A Civil War Biography
Robert Latimer McCook
McCook was born 28 December 1827 in New Lisbon, Ohio. He studied law
in Steubenville, Ohio at the office of Stanton & McCook, Edwin M.
Stanton, future Secretary of War in Lincoln's cabinet and Daniel
McCook, a prominent Ohio attorney and Robert's father. After passing
the bar Robert McCook established a large law practice in
When the war started he organized the 9th Ohio in Cincinnati and was
commissioned its colonel on 6 May 1861. The 9th, originally a three
month regiment, was reorganized at Camp Dennison as a three year
regiment. It was ordered to the western part of Virginia on 16 June
1861 and was attached to the 3rd brigade of the George B.
McClellan's Army of Occupation. McCook was given command of the
brigade and saw action at Rich Mountain on 10 July and during the
capture of Beverly on 12 July.
In December 1861 McCook's brigade was transferred to the Army of the
Ohio and was attached as the 3rd brigade to the 1st division. At the
battle of Mills Spring, Kentucky which took place 19-20 January
1862, McCook was severely wounded. He rejoined his command before
his wound was healed and continued in command even though he could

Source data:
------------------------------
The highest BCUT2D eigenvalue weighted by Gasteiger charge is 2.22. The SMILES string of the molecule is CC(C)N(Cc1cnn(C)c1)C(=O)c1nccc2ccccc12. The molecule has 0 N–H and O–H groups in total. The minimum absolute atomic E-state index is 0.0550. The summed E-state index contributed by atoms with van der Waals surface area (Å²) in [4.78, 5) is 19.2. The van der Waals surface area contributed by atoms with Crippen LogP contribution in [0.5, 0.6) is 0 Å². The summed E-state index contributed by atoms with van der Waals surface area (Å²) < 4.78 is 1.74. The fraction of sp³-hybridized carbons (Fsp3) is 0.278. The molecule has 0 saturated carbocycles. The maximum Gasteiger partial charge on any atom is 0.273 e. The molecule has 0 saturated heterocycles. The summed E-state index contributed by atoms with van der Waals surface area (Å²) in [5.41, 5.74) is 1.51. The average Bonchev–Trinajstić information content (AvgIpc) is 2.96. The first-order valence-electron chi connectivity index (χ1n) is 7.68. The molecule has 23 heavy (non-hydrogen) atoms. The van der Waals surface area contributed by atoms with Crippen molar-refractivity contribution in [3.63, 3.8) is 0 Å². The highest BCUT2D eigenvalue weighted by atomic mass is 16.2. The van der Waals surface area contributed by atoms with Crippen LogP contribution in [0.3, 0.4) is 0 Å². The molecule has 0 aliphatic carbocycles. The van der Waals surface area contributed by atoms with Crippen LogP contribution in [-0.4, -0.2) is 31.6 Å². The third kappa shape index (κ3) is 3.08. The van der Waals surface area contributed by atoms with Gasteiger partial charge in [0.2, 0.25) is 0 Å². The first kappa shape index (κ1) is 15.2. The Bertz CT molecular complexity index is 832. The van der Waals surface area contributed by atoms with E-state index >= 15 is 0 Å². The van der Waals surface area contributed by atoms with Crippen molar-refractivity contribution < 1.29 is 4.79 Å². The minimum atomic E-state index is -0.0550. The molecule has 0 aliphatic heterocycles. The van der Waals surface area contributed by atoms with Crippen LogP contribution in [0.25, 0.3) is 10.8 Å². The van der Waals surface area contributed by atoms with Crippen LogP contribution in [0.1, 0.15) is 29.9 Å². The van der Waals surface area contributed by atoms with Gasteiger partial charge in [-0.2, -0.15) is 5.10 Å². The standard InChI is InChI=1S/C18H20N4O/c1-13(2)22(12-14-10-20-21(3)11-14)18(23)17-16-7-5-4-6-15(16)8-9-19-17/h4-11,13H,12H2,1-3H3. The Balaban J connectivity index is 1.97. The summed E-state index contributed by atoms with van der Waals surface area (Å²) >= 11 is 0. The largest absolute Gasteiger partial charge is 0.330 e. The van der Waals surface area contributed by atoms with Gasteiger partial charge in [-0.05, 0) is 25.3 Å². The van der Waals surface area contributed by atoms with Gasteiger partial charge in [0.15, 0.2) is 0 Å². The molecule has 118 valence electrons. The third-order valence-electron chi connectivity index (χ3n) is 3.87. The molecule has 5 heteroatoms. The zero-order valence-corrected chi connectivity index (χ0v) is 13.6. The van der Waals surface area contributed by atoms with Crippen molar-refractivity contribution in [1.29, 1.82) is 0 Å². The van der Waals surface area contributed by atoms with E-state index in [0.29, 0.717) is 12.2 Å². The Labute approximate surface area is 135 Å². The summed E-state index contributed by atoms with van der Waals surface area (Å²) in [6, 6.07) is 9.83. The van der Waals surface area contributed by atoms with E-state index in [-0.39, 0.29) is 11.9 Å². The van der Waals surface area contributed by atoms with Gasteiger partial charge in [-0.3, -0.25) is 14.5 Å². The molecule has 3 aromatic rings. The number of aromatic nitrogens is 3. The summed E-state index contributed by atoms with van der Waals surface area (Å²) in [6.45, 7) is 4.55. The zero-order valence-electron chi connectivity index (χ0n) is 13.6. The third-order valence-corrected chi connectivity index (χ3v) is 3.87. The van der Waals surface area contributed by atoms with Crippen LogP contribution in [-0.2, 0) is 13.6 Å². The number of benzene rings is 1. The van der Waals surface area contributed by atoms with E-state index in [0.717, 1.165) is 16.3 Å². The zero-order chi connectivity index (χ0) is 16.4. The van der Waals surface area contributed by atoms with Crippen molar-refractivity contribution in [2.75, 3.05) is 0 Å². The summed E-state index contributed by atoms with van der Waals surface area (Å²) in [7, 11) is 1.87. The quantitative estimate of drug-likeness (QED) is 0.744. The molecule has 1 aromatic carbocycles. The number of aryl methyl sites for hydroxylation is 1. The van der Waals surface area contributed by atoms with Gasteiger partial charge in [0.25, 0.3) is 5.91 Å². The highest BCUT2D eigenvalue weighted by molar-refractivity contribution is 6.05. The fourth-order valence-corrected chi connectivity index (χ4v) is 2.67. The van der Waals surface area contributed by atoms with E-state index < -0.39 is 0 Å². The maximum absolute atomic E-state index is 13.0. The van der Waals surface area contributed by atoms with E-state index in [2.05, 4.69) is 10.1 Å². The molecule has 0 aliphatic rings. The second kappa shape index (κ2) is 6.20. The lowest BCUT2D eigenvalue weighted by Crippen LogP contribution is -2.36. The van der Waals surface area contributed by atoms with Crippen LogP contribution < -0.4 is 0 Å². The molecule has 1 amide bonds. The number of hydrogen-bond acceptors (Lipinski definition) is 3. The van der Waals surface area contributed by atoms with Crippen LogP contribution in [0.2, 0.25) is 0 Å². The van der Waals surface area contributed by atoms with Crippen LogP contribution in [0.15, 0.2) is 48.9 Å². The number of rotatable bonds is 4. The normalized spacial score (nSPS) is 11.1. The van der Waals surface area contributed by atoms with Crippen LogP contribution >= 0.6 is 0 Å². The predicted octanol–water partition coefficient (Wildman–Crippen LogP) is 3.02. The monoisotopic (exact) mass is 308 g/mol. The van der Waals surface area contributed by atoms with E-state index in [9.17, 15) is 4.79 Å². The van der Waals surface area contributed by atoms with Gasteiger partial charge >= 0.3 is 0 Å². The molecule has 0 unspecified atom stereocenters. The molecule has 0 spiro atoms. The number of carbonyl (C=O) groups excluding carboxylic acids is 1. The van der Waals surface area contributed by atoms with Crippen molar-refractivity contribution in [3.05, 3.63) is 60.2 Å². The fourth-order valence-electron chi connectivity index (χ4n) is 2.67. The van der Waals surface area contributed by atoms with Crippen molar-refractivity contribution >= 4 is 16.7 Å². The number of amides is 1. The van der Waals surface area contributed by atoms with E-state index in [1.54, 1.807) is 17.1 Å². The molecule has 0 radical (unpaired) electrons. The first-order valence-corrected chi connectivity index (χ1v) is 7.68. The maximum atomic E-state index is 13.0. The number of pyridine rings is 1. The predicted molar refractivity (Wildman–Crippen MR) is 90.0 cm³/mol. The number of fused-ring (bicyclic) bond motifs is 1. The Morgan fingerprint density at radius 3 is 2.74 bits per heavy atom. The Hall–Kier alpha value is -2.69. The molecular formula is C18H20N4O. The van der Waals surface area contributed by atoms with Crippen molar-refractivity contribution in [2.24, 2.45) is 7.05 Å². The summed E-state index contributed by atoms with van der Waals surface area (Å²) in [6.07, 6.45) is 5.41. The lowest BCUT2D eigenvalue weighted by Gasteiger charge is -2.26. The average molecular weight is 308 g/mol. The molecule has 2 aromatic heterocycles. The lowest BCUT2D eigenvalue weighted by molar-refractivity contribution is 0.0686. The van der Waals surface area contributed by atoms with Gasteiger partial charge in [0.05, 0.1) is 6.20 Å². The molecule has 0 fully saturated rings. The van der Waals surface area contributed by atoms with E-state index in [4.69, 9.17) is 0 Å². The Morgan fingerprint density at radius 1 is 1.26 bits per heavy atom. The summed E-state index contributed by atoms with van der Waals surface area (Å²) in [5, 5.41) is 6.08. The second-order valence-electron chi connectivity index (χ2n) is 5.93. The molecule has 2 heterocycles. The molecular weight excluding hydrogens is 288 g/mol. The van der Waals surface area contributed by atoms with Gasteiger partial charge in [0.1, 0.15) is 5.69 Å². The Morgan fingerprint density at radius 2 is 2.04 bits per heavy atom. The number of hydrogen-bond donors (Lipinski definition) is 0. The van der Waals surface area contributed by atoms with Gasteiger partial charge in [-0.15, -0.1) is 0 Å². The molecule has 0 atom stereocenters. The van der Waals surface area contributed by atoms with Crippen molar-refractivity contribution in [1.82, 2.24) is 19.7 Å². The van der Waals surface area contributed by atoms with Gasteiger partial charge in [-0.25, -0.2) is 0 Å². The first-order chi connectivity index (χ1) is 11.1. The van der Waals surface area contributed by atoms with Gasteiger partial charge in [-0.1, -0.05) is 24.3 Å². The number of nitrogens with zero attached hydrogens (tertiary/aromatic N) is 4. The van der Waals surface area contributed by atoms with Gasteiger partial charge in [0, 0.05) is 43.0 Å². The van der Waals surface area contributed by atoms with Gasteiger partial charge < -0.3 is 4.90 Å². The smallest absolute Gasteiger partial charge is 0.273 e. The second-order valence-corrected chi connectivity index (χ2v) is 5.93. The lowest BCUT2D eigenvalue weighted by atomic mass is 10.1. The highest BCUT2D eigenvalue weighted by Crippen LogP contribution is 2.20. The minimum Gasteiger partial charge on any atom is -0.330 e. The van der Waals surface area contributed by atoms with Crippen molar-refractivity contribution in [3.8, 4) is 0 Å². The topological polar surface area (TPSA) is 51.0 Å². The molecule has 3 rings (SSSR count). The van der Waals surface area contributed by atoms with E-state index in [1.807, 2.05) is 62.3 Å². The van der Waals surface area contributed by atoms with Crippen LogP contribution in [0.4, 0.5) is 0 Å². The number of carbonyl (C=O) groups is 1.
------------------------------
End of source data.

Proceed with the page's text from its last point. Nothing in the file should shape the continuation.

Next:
not mount his horse. He was promoted to brigadier general of
volunteers on 21 March 1862 and took part in the advance and siege
of Corinth, Mississippi.
On 5 August 1862 McCook set out with his brigade from Decherd,
Tennessee in what appeared to be a reconnaissance in force. McCook
rode in an ambulance due to a severe attack of dysentery. His
earlier wound also had not healed. As the ambulance traveled in the
gap between two regiments, a band of guerillas, commanded by Captain
Frank B. Gurley, attacked the isolated target. Accounts of McCook's
shooting vary. Some claim he was shot as he was lying in the
ambulance unable to rise as Federal troops were approaching. Other
accounts have shots being fired as the ambulance, with McCook,
Captain Hunter Brooke of McCook's staff, and a Negro teamster, was
trying to escape the attackers.
McCook was hit on the left side below the ribs. He died the next
day, 6 August 1862. The Northern press played the story up as a
cold-blooded murder. Gurley became one of the most wanted criminals
in the country because of the political influence of the McCook
family. Two of Robert's brothers, Alexander McDowell McCook, and
Daniel McCook Jr., and a cousin Edward Moody MCCook, would become
generals. Daniel Jr. was mortally wounded at Kennesaw Mountain.
Including the three generals, Daniel McCook sent 10 sons into Union
service. Three sons would be killed, as well as Daniel himself who
at the age of 65 was mortally wounded on 19 July 1863 near
Buffington Island, Ohio in an attempt to stop John Hunt Morgan's
1863 raid. In addition to his 10 sons, Daniel's brother and five of
his nephews would also serve in the Union army or navy.
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